Who is the Campaign for Family Farms & the Environment?

CFFE consists of four Midwest state-based membership organizations and two national organizations fighting against corporate factory farms.
CFFE is composed of:

  • Iowa Citizens for Community Improvement
  • Missouri Rural Crisis Center
  • Dakota Rural Action
  • Land Stewardship Project
  • Food & Water Watch
  • Institute for Agriculture and Trade Policy

Our work

In the writing of the 2018 Farm Bill, CFFE organized to eliminate the use of Environmental Quality Incentives Program (EQIP) funds for factory farms and to eliminate the use of USDA guaranteed loans for new or expanded factory farms. In 2019, CFFE is focused on state policies that prop up the factory farm system in Minnesota, Iowa, Missouri, and South Dakota.

We believe in a food & farm system that works for farmers, workers, eaters and the environment.

Corporate owned factory farms have taken over rural America. Where we once had independent family farmers that created vibrant rural communities we now have a corporate controlled food system. Not only do these factory farms extract profits from local communities and pollute our natural resources they are propped up by public dollars.

We believe that public dollars should be used for the public good. They should not be used for corporate interests, or to support large polluting factory farms. In Iowa there are over 750 impaired waterways that are impacted by corporate agriculture practices. What we really need is a better system of agriculture that puts people and planet first!

We organize everyday folks around preserving the use of public resources for the public good and to apply more democratic decision making. By fighting national, state and local policies that prop up the factory farm industry we are working towards a food & farm system that works for farmers, workers, eaters and the environment.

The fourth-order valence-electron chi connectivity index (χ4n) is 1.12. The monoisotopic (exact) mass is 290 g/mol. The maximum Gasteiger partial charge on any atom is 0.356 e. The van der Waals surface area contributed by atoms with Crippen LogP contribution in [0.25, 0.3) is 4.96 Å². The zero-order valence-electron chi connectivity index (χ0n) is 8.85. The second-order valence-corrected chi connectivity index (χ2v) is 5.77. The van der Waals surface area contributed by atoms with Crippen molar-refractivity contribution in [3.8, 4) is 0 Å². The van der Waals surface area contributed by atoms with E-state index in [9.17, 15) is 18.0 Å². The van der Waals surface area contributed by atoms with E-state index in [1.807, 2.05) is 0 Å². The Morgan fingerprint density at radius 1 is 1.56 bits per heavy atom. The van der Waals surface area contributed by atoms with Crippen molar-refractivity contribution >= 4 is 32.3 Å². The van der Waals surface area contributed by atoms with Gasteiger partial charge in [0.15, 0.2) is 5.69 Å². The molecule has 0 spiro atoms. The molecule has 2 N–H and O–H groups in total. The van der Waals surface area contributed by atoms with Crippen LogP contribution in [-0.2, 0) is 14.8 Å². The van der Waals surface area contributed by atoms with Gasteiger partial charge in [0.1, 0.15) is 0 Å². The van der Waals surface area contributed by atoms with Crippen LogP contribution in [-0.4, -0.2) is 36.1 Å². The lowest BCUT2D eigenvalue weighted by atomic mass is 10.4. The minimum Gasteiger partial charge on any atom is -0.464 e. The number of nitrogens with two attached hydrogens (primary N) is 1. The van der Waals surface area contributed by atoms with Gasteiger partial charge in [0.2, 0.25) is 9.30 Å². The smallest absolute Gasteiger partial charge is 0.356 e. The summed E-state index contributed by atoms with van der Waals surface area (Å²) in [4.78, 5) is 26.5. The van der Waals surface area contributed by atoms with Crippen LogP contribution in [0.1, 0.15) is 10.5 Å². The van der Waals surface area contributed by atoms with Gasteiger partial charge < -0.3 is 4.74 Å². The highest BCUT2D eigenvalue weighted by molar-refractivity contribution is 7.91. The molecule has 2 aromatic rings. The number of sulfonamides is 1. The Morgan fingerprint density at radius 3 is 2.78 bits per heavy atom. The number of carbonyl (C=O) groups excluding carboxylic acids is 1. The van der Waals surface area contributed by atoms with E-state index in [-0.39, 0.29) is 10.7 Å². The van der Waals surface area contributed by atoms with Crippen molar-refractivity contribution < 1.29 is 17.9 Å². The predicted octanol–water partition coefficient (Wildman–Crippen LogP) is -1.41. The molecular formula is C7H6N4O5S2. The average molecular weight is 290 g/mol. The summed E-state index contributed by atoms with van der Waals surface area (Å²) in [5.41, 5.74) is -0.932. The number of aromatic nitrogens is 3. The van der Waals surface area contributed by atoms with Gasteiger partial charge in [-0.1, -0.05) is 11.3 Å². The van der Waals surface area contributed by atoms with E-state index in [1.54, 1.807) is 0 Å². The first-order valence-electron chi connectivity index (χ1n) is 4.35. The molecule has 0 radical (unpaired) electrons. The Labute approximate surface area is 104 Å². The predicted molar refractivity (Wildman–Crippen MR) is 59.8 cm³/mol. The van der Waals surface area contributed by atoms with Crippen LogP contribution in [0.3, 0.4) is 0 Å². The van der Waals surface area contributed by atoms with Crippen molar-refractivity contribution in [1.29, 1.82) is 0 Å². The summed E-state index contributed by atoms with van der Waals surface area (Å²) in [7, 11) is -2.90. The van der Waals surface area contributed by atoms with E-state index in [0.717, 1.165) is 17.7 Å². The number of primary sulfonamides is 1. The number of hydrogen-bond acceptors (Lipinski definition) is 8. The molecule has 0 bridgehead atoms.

Rep. Dean Fisher from House District 72 is single-handedly blocking our moratorium bill, H.F. 203. That’s not right!

Thousand of Iowans are calling for a moratorium and 25 counties have passed resolutions calling for a moratorium, local control, or stronger permitting standards. We know people want change.

Still, Fisher is refusing to assign this bill a sub-committee.A sub-committee would allow for debate, discussion and public input.

Iowans deserve to see this bill discussed and a chance to weigh in. If Fisher does not assign the bill to a sub-committee it will die next Friday, March 8.

Give Rep. Fisher a call at (888) 724-8946!

yellow image box with an icon of a sunrise and black text that says, "GREEN NEW DEAL NOW 
STEP UP OR STEP ASIDE"

Here’s the deal. The Green New Deal that introduced in Congress this month was only a resolution. It is not a full bill with detailed policies.

That’s the beautiful part. This resolution is a starting point. And that’s why we’re so excited about it. 

This is our chance to fight for the climate solutions we need to save the planet and save our communities.

Like all things with the potential to undermine corporate power, Republicans – and even some Democrats – are spreading misinformation to derail one of the most incredible organizing opportunities we’ve seen in our lifetime.

Take action now: join our letter campaign. Write Senator Ernst and your U.S. Representative telling them that you support the Green New Deal and they should, too.

This package is a chance to push for climate solutions we need – for us, our kids and our grandkids. Naomi Klein has a great new piece out in The Intercept called “The Battle Lines Have Been Drawn in the Green New Deal“. It’s about the GND, its relationship to the New Deal, and why we need to use it to grow the power of our movements, now. 

The article recalls that back in October, the Intergovernmental Panel on Climate Change (IPCC) published a landmark reportinforming us that global emissions need to be slashed in half in less than 12 years, or the planet faces dire consequences.